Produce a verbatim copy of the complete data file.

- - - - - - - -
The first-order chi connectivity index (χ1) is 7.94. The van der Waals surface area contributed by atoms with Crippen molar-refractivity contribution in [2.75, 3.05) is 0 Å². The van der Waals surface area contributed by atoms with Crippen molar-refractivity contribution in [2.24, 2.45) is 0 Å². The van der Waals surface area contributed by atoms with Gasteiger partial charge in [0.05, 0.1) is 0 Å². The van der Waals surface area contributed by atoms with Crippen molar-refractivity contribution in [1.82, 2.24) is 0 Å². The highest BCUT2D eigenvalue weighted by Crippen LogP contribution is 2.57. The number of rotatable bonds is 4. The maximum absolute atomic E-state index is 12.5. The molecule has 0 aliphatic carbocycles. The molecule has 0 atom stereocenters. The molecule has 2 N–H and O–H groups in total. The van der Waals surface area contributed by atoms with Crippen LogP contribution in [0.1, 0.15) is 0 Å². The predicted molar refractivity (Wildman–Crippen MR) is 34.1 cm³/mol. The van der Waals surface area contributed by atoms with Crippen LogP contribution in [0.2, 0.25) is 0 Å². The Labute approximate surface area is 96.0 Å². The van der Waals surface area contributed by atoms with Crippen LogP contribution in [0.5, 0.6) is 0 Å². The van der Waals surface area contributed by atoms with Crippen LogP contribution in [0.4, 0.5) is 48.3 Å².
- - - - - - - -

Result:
The first-order chi connectivity index (χ1) is 7.94. The van der Waals surface area contributed by atoms with Crippen molar-refractivity contribution in [2.75, 3.05) is 0 Å². The van der Waals surface area contributed by atoms with Crippen molar-refractivity contribution in [2.24, 2.45) is 0 Å². The van der Waals surface area contributed by atoms with Gasteiger partial charge in [0.05, 0.1) is 0 Å². The van der Waals surface area contributed by atoms with Crippen molar-refractivity contribution in [1.82, 2.24) is 0 Å². The highest BCUT2D eigenvalue weighted by Crippen LogP contribution is 2.57. The number of rotatable bonds is 4. The maximum absolute atomic E-state index is 12.5. The molecule has 0 aliphatic carbocycles. The molecule has 0 atom stereocenters. The molecule has 2 N–H and O–H groups in total. The van der Waals surface area contributed by atoms with Crippen LogP contribution in [0.1, 0.15) is 0 Å². The predicted molar refractivity (Wildman–Crippen MR) is 34.1 cm³/mol. The van der Waals surface area contributed by atoms with Crippen LogP contribution in [0.2, 0.25) is 0 Å². The Labute approximate surface area is 96.0 Å². The van der Waals surface area contributed by atoms with Crippen LogP contribution in [0.5, 0.6) is 0 Å². The van der Waals surface area contributed by atoms with Crippen LogP contribution in [0.4, 0.5) is 48.3 Å².